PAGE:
WASHINGTON, Apr 9—The current crisis between Armenia and Turkey will likely reach a head by April 24, the date commemorated as Armenian Genocide Day. While there is virtually no hope that the 2009 Armenian–Turkish Protocols will be ratified soon, the parties should take small steps to rebuild confidence and affirm their faith in the process, concludes a new policy brief by Thomas de Waal.
If ratified, the Protocols would open the closed Armenia–Turkey border, promising Armenia long-term economic transformation and an end to its regional isolation. For Turkey, ratifying the Protocols gives it a new role in the Caucasus and is a major step toward ending the humiliation of foreign parliaments passing genocide resolutions condemning Turkey.
- Turkey, which has dragged its feet this year, needs to make goodwill gestures toward Armenia to keep the process alive. Steps could include opening the border for noncommercial travelers near the ancient city of Ani to allow Armenian tourists to visit the site inside Turkey.
- The Armenian-Azerbaijani conflict over Nagorny Karabakh remains the deepest problem facing the South Caucasus and, for the Turkish government, the major obstacle to ratifying the Protocols. Although Armenian–Turkish normalization is negatively affecting the Karabakh peace process in the short term, in the long run it has the potential to change the dynamics of the region and help the resolution of the Karabakh conflict.
- Negotiations over Nagorny Karabakh are stalled. Mediators should not push the parties too hard on status issues, but instead focus on other areas that will underpin a final agreement, such as Track II talks and economic development and reconstruction plans.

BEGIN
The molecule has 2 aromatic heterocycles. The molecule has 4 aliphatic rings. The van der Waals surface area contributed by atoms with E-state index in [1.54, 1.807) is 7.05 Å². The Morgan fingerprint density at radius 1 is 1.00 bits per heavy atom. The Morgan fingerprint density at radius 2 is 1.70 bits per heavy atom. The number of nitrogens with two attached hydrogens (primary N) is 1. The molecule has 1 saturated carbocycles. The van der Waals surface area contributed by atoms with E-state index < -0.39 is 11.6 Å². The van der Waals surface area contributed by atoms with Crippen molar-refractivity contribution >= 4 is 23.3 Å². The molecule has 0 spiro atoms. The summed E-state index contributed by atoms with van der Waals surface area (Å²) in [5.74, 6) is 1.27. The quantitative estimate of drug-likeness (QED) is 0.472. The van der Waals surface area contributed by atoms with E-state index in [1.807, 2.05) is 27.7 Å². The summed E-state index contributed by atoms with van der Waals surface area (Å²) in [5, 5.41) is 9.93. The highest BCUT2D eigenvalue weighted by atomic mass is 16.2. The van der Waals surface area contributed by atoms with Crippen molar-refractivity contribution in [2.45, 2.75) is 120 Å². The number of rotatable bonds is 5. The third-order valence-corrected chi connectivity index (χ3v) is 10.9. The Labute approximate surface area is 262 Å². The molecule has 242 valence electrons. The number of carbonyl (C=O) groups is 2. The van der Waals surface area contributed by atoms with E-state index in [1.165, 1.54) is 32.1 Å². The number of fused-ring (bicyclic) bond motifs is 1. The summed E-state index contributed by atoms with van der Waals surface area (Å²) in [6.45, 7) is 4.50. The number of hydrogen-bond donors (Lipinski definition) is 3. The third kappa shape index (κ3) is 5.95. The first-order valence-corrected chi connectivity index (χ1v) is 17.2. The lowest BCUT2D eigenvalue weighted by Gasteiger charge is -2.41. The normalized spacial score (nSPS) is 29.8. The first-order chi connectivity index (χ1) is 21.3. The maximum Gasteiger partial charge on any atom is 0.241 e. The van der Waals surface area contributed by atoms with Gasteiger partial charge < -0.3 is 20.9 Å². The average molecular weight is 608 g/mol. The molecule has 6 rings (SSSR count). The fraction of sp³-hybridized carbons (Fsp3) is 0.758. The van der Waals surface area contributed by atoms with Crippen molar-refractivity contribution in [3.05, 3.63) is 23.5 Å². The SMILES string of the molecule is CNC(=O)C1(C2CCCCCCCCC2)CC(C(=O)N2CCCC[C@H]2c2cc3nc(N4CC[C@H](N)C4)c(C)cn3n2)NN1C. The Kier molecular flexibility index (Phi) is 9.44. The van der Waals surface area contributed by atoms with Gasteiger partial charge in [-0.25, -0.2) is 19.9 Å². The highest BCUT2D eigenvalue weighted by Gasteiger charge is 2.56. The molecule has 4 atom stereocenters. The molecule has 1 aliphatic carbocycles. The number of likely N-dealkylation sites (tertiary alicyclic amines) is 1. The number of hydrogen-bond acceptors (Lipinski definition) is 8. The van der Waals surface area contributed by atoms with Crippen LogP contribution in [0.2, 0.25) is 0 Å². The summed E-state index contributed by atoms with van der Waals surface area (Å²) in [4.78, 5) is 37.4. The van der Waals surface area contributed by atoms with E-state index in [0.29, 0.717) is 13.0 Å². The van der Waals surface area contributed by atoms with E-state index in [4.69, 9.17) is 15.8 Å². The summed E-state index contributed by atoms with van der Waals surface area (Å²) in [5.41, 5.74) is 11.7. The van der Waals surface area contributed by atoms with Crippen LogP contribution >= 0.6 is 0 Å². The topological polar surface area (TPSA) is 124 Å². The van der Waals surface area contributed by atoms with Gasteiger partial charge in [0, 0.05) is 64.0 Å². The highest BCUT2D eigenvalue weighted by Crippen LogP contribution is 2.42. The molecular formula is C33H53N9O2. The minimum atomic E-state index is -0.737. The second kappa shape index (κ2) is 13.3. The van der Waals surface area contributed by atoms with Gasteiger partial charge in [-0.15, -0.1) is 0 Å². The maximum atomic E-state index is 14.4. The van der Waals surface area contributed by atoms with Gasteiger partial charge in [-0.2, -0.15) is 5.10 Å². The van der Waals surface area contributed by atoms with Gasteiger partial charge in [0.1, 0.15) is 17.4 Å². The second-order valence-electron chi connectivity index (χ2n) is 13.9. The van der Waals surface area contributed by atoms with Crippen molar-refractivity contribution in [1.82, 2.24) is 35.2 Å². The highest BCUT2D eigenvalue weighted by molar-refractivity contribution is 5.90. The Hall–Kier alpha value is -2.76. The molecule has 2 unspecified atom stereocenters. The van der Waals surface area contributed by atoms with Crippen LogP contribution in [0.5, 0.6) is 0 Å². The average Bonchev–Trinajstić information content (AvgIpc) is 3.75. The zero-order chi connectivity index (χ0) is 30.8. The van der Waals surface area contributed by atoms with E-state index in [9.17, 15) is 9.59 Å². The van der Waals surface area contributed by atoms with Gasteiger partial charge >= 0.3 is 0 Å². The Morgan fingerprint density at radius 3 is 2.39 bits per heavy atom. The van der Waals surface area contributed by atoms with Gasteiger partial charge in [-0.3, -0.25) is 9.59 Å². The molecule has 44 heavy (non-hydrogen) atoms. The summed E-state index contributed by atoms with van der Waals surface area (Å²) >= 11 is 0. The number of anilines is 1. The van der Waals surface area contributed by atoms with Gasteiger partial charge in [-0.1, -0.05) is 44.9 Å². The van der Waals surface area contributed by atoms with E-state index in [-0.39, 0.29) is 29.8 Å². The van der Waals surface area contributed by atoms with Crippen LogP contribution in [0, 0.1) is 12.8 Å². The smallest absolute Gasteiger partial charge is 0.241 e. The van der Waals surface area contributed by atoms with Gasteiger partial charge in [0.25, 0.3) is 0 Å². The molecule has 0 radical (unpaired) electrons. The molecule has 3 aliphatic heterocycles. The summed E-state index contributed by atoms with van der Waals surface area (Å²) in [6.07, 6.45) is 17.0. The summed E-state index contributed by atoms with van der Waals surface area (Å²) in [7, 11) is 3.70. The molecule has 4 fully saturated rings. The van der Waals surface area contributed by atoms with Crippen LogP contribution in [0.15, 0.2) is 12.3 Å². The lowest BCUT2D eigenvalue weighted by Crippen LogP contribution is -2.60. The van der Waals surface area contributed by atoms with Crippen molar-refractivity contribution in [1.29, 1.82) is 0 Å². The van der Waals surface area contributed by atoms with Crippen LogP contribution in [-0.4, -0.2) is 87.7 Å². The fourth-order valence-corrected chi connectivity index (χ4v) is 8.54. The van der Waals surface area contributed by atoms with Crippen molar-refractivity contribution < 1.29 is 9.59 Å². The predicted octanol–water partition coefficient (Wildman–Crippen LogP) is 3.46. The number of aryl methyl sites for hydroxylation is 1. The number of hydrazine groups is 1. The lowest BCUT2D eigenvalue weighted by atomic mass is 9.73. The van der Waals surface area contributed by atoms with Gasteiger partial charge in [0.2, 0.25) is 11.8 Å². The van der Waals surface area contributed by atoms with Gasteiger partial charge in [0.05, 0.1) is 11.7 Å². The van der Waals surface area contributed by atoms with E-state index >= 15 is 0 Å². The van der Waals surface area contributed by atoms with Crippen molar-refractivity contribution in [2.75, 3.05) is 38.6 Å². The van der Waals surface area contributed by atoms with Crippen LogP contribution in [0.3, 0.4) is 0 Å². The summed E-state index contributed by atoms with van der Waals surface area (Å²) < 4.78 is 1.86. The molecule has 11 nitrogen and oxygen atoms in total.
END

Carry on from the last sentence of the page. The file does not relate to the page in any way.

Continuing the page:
- The Azerbaijani exclave of Nakhichevan offers a “win-win” opportunity in the Nagorny Karabakh conflict. If Armenia agrees to open up communications with the enclave in tandem with the opening of the Armenia–Turkey border, all sides could claim success.
- On April 24, President Obama should move beyond the annual debate over the word genocide and look ahead to the centenary of the tragedy in 2015 by encouraging the Turks to take part in commemorating the occasion.
“The Turkey–Armenia process was the most positive initiative in the South Caucasus in years and still has the potential to transform the region. If the process is to get back on track, all involved parties, including the United States, should articulate a strategic vision for the region, and for resolution of the Karabakh conflict,” writes de Waal. “The centenary of the Armenian tragedy in 2015 is a good reference point by which to set the goal of Armenian–Turkish normalization.”
- Tom de Waal, a senior associate with the Russia and Eurasia Program at the Carnegie Endowment, is an acknowledged expert on the unresolved conflicts of the South Caucasus: Abkhazia, Nagorny Karabakh, and South Ossetia. From 2002 to 2009 he worked as an analyst and project manager on the conflicts in the South Caucasus for the London-based NGOs Conciliation Resources and the Institute for War and Peace Reporting. De Waal has worked extensively as a journalist and writer in the Caucasus and Black Sea region and in Russia.
- The Carnegie Russia and Eurasia Program has, since the end of the Cold War, led the field on Eurasian security, including strategic nuclear weapons and nonproliferation, development, economic and social issues, governance, and the rule of law.
- The Carnegie Moscow Center was established in 1993 and accommodates foreign and Russian researchers collaborating with Carnegie’s global network of scholars on a broad range of contemporary policy issues relevant to Russia—military, political, and economic.
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